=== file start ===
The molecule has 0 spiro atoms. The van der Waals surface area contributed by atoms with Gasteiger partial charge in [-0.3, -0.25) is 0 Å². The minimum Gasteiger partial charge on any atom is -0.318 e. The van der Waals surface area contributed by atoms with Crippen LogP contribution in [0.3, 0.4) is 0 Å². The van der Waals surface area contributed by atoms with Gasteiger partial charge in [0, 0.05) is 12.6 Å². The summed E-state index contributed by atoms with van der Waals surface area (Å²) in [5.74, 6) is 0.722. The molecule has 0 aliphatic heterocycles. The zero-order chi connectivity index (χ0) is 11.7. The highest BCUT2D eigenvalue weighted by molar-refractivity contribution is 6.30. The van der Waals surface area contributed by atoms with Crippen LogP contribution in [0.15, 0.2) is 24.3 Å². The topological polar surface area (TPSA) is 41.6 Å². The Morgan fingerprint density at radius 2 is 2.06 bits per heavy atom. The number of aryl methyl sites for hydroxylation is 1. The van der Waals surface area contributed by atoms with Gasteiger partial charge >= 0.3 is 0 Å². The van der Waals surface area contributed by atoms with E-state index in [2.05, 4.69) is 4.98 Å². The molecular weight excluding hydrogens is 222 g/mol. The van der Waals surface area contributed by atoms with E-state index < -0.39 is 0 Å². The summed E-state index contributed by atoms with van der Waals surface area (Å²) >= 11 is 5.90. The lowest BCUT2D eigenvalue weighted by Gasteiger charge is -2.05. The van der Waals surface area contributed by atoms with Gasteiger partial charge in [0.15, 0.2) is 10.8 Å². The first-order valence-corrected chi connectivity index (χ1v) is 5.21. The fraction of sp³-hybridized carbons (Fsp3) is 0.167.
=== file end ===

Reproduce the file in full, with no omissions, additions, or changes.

The molecule has 0 spiro atoms. The van der Waals surface area contributed by atoms with Gasteiger partial charge in [-0.3, -0.25) is 0 Å². The minimum Gasteiger partial charge on any atom is -0.318 e. The van der Waals surface area contributed by atoms with Crippen LogP contribution in [0.3, 0.4) is 0 Å². The van der Waals surface area contributed by atoms with Gasteiger partial charge in [0, 0.05) is 12.6 Å². The summed E-state index contributed by atoms with van der Waals surface area (Å²) in [5.74, 6) is 0.722. The molecule has 0 aliphatic heterocycles. The zero-order chi connectivity index (χ0) is 11.7. The highest BCUT2D eigenvalue weighted by molar-refractivity contribution is 6.30. The van der Waals surface area contributed by atoms with Crippen LogP contribution in [0.15, 0.2) is 24.3 Å². The topological polar surface area (TPSA) is 41.6 Å². The Morgan fingerprint density at radius 2 is 2.06 bits per heavy atom. The number of aryl methyl sites for hydroxylation is 1. The van der Waals surface area contributed by atoms with Gasteiger partial charge >= 0.3 is 0 Å². The van der Waals surface area contributed by atoms with E-state index in [2.05, 4.69) is 4.98 Å². The molecular weight excluding hydrogens is 222 g/mol. The van der Waals surface area contributed by atoms with E-state index < -0.39 is 0 Å². The summed E-state index contributed by atoms with van der Waals surface area (Å²) >= 11 is 5.90. The lowest BCUT2D eigenvalue weighted by Gasteiger charge is -2.05. The van der Waals surface area contributed by atoms with Gasteiger partial charge in [0.15, 0.2) is 10.8 Å². The first-order valence-corrected chi connectivity index (χ1v) is 5.21. The fraction of sp³-hybridized carbons (Fsp3) is 0.167.